Setting too high a goal and performance target may lead to the
undesirable result of increased stress in the team members.

4. Unfair treatment.

We do not doubt that in human relationship, there is bound to
be nepotism and favoritism. Bosses who have close relations
with or show fondness for particular staff is unlikely to want
that staff to be miserable in office. This staff may receive a
lighter workload, lesser responsibilities, nicer workstation,
and better appraisals. All these are normally done at the
expense of other colleagues who have to cover this staff's duties
with no additional rewards or benefits. No prizes for guessing
how these colleagues feel.

5. Unpleasant work environment.

Other than human factors, the work environment plays a big
part too. Any of these could add to the stress an employee feels
at work – too cold or too warm an office; insufficient working
space; lack of essential stationery or equipment; noisy
environment; improper lighting; sick building and poor
ventilation; long walk to washroom; odd seating arrangements.

The key to survival in a work setting is good stress management.
A couple of tips for anyone who is stressed by work:-

A. Take time away from the cause of stress.

Remove yourself temporarily from the environment. Take a
short break or time off to free your mind from the pressure or
tension. Stroll along the beach, listen to your favorite music,
meditate or pray. When you return, you are usually able to
look at the issues from a fresh perspective.

B. Talk to people and seek help.

During your time off, confide in family members, friends or
colleagues. They may have experienced the same problems
you are facing and are able to share their approaches in
tackling the problems. If you do not like to talk, use the time
to surf the web, read and research. Somewhere out there,
someone may have the solutions you are looking for.

C. Eat well and sleep soundly.

The cliché goes, “A hungry man is an angry man.” Have a
good meal and get a good sleep. When you awake the next
day, the problem miraculously seems small or different or
may even disappear from your thoughts altogether. Of
course, it is a perception, but a clearer mind can think of
better solutions.

D. Focus and act.

Pointing fingers and putting blame may ease your conscience.
Although you feel better if you push all the blame to somebody,
it does not move things along. Problems have occurred, and your
task should be to find solutions to the problems. Thinking alone
is also not enough. Once you have in mind the approach, you
should carry it out and act on it.

E. Accept stress as a part of life.

When you are suffering from stress, a likely question you ask
is “Why me?” Some people may be so overwhelmed by this
thought that they develop suicidal tendencies. The point to
understand is that everybody suffers from stress, one form or
another. If you are feeling depressed, you are not alone;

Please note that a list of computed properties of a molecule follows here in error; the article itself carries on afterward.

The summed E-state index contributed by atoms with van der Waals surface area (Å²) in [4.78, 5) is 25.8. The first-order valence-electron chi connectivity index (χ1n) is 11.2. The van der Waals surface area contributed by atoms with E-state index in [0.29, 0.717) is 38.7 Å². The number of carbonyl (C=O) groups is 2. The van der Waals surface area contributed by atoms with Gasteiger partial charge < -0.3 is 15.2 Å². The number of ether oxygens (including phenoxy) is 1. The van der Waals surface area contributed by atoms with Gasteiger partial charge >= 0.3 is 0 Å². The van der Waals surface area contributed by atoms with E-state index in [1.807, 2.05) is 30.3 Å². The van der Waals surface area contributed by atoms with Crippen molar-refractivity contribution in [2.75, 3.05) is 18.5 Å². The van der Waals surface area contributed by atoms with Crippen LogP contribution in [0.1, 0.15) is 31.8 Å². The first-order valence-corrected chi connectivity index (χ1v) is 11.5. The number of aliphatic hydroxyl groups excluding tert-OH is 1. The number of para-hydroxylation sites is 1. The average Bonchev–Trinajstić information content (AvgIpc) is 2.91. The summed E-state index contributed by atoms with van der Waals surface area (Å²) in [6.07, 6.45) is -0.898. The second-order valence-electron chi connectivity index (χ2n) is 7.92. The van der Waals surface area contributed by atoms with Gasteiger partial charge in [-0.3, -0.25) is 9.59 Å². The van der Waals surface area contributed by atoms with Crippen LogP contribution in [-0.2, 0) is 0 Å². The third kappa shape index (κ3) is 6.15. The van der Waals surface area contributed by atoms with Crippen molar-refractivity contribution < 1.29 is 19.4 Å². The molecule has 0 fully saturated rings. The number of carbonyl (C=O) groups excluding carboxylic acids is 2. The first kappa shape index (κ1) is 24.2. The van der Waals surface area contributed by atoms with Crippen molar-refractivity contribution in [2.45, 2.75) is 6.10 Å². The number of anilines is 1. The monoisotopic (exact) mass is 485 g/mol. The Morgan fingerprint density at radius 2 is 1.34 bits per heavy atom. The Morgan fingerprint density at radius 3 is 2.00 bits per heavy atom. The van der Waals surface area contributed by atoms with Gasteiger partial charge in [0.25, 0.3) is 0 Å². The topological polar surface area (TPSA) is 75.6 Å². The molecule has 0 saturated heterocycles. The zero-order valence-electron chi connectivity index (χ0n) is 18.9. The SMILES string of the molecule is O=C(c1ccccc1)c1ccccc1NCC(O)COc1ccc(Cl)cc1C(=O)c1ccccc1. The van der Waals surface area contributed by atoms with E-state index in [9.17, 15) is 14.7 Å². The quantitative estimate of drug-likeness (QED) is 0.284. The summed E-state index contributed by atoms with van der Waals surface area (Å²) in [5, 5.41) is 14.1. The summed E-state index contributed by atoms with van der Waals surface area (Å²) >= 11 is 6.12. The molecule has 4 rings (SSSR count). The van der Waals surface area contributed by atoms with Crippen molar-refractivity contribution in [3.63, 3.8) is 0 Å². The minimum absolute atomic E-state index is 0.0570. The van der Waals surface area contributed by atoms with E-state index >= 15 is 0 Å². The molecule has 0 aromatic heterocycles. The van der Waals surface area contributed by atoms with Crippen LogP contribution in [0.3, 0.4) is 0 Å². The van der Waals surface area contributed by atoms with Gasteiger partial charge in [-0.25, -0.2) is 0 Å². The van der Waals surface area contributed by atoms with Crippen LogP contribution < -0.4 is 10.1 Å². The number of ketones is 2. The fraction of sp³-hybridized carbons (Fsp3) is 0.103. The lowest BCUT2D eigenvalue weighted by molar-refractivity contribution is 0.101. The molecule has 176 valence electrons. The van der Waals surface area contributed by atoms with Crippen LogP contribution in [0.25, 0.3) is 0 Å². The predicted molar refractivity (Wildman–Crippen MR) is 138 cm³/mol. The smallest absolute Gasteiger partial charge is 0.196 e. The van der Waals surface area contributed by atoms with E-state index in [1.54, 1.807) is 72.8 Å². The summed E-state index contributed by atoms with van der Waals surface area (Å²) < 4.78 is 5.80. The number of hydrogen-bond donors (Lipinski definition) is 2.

everyone else is and he/she is taking active steps to resolve it.
You can do the same, and like everyone else, you will succeed
in overcoming this feeling of stress.

F. Learn to say No.

For this, you may wish to read the tips outlined in the article
Learn the Art of Saying NO.

Related Articles:

Set realistic goals
Bosses who want their way
Autocrats, dictators, and dominant bosses
Conflict Resolution at Work
Boss's pet and Favoritism
Higher Purpose and Job Satisfaction
My Boss is an Idiot
Workaholics with No Balanced Life
Effective Delegation of Work

Books worth reading:

Unable to cope with an overwhelming number of things to do?
David Allen has the solutions in his bestselling book
Getting Things Done: The Art of Stress-Free Productivity.
He suggests a system of work processing and prioritization to
help you in setting your goals and organizing an otherwise
unmanageable work schedule.

Talking about business bestsellers, if you have not read
The 7 Habits of Highly Effective People by Stephen Covey,
do read it. It has an extensive discussion on time management
together with several tips on achieving success in both your
personal and professional lives.

© Business Fables and Management Lessons

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2 comments:

Fred said...

Great use of this story. Cooperatively finding solutions to the work that needs to be done works in every situation I've ever been involved in. Even in service industries where scheduling can be a nightmare and is often the number one complaint - simple solutions worked out with those effected can improve productivity and reduce the stress of everyone. (Even the schedule maker can benefit!)
Thanks for the insight.

Angela Victor said...

A new study of 1,000 workers in Europe found that stressful jobs accounted for 45 per cent of new cases of depression. The factors which the scientists isolated as being especially important were excessive demands on the job and extreme time pressures. Not only did they find that these workers, with an average age of 32, were experiencing a high percentage of job-related stress-induced depression, but there appeared to be a 40 percent increase in reports from workers of job stress. http://www.xanax-effects.com/